What followed was an insight into both structural problems in communication between the front (FOH) and back of the house (BOH) as well as striking inconsistencies in the dishes the kitchen produced. As the meal began and progressed, we saw that we were each being given a different item, which we hadn’t anticipated (when we asked for the kitchen to cook for us, I commented that I did not like to share my food and we expected we would each have the same menu). Had the dishes flowed properly, and illustrated the chef’s style and some rationale for the entire menu, we would have been happy, but what resulted was an almost haphazard cacophony of dishes, widely disparate in both make up and quality of execution, that had an almost random feel to it. The odd combination and order of dishes prompted one friend to ask if our request that the chef would put together a menu for us was communicated to him was met with the reply that “I communicated it to someone there but I’m not allowed to approach or speak to the Chef.” What? In further inquiry as to what happened, it seems the general manager and Captain were hesitant or fearful of communicating our request directly to the chef, and took it upon themselves to devise a sort of tasting menu. The problem is that the resulting flow appeared amateur at best and random at worst. When we expressed our disappointment to the General Manager (GM), Tony, he replied “the Chef doesn’t do any special menu for anybody, including famous chefs who dine here.” We told him that it was fine not to do it, but someone should have communicated this to us when we initially asked, and we would have then either ordered the standard tasting menu or devised one tasting menu, ourselves, for the table from the menu.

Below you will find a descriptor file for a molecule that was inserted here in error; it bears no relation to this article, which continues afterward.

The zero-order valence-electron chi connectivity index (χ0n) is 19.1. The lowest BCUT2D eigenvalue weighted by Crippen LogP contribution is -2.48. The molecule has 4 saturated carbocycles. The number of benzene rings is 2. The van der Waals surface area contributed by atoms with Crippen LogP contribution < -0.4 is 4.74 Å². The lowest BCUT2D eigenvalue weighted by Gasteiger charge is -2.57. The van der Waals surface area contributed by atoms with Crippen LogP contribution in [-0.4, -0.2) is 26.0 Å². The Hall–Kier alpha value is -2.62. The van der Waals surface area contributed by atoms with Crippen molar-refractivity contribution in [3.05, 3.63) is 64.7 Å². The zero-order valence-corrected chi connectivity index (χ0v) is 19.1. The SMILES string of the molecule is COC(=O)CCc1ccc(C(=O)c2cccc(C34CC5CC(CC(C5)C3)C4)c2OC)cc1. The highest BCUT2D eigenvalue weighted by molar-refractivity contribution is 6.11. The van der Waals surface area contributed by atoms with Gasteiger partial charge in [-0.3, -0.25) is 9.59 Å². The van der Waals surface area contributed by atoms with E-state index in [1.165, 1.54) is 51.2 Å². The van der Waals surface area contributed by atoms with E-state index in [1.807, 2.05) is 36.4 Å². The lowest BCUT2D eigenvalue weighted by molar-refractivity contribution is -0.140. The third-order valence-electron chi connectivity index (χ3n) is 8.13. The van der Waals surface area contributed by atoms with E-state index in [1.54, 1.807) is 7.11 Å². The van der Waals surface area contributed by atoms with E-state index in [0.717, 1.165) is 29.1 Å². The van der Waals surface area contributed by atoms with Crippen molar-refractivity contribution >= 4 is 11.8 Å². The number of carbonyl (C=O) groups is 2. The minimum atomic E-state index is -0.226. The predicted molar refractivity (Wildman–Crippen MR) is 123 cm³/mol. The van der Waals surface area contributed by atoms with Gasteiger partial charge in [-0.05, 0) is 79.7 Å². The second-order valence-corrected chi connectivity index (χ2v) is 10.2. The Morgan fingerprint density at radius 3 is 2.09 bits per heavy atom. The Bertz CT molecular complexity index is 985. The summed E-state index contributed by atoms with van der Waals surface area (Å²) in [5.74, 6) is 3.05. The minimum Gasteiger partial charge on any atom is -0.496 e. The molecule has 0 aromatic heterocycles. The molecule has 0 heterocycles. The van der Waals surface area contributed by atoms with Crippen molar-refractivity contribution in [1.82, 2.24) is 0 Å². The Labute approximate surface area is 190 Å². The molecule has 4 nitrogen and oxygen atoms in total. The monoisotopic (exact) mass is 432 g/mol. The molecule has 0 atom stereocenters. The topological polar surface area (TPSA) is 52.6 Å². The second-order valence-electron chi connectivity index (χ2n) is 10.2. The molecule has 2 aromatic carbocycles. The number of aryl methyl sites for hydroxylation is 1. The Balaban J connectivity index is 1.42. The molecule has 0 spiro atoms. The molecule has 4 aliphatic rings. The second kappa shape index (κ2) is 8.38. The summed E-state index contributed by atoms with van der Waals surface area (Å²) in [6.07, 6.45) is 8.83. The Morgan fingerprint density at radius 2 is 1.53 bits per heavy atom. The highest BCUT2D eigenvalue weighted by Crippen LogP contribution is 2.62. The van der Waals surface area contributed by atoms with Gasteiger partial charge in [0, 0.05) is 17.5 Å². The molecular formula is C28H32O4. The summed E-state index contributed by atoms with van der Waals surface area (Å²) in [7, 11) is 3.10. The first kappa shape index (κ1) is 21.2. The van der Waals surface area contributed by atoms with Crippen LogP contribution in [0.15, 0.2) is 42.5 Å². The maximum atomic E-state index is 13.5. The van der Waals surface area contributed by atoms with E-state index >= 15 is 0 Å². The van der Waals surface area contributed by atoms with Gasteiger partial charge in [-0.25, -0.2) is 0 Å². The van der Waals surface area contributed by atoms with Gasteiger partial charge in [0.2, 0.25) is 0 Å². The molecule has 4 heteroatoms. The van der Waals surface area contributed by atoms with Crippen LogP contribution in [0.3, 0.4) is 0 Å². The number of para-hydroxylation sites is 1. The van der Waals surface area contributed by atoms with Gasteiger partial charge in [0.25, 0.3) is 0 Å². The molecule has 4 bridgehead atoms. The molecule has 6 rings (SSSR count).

The quality of execution of the dishes was like a roller coaster of quality and creativity. As with my one prior visit to the restaurant a year ago, the sashimi first course was served too cold to allow the flavors to be fully appreciated. On this visit, a foie gras served inside a spiral of cotton candy that was both sweet and savory, was brilliant. Perfectly cooked and spiced foie, inside this spiral was spectacular, and was my dish of the night. Unfortunately, it was followed by a kampachi that, visually, looked sad and dry. Tasting it, it was in fact overcooked, dry and quite bland. The kampachi had some kind of accompaniment that the Captain referred to as a type of pita chip filled with some type of vegetable, but they were largely surprisingly devoid of taste and had a texture of cardboard. One friend has the arctic char that was poached in butter, which looked fabulous. “That looks incredible” I said to him, to which he replied “I’m afraid it looks a bit better than it tastes.” The salted cod with caviar was very salty and I actually did not eat my portion and mentioned to the GM that it was too salty. Disappointingly, I saw that I was charged the $25 supplement for this dish, even though I told him I did not like it. Unfortunately, I noticed this after I had paid the bill, and in light of the other problems, I decided not to make an issue of the charge in front of my friends, though it disappointed me. My final course was the smoked ribeye which was good but difficult to eat with the knife served with it. When I asked for a steak knife, I was told the knife I was given (a standard knife with slight ridges) was the sharpest they had.